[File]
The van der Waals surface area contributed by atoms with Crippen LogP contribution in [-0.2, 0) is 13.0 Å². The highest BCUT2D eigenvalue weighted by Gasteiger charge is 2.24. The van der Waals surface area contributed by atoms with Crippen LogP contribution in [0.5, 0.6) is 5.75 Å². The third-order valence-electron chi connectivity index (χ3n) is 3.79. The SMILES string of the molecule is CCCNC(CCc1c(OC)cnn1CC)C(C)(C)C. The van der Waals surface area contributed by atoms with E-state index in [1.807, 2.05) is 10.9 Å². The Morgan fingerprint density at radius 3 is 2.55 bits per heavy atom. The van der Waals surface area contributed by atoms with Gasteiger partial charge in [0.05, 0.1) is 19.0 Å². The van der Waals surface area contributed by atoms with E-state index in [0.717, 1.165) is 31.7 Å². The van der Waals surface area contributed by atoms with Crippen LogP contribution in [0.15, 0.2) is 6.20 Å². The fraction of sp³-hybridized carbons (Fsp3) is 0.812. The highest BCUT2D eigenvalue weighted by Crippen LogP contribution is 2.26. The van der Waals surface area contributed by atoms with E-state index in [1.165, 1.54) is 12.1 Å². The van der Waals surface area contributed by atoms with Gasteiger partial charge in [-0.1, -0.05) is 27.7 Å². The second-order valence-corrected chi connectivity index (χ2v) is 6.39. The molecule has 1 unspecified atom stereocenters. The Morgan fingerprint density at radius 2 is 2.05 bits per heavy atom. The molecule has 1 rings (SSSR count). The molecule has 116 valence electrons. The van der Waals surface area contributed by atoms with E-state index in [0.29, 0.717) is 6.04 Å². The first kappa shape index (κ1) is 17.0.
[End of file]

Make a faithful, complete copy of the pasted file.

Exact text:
The van der Waals surface area contributed by atoms with Crippen LogP contribution in [-0.2, 0) is 13.0 Å². The highest BCUT2D eigenvalue weighted by Gasteiger charge is 2.24. The van der Waals surface area contributed by atoms with Crippen LogP contribution in [0.5, 0.6) is 5.75 Å². The third-order valence-electron chi connectivity index (χ3n) is 3.79. The SMILES string of the molecule is CCCNC(CCc1c(OC)cnn1CC)C(C)(C)C. The van der Waals surface area contributed by atoms with E-state index in [1.807, 2.05) is 10.9 Å². The Morgan fingerprint density at radius 3 is 2.55 bits per heavy atom. The van der Waals surface area contributed by atoms with Gasteiger partial charge in [0.05, 0.1) is 19.0 Å². The van der Waals surface area contributed by atoms with E-state index in [0.717, 1.165) is 31.7 Å². The van der Waals surface area contributed by atoms with Crippen LogP contribution in [0.15, 0.2) is 6.20 Å². The fraction of sp³-hybridized carbons (Fsp3) is 0.812. The highest BCUT2D eigenvalue weighted by Crippen LogP contribution is 2.26. The van der Waals surface area contributed by atoms with E-state index in [1.165, 1.54) is 12.1 Å². The van der Waals surface area contributed by atoms with Gasteiger partial charge in [-0.1, -0.05) is 27.7 Å². The second-order valence-corrected chi connectivity index (χ2v) is 6.39. The molecule has 1 unspecified atom stereocenters. The Morgan fingerprint density at radius 2 is 2.05 bits per heavy atom. The molecule has 1 rings (SSSR count). The molecule has 116 valence electrons. The van der Waals surface area contributed by atoms with E-state index in [0.29, 0.717) is 6.04 Å². The first kappa shape index (κ1) is 17.0.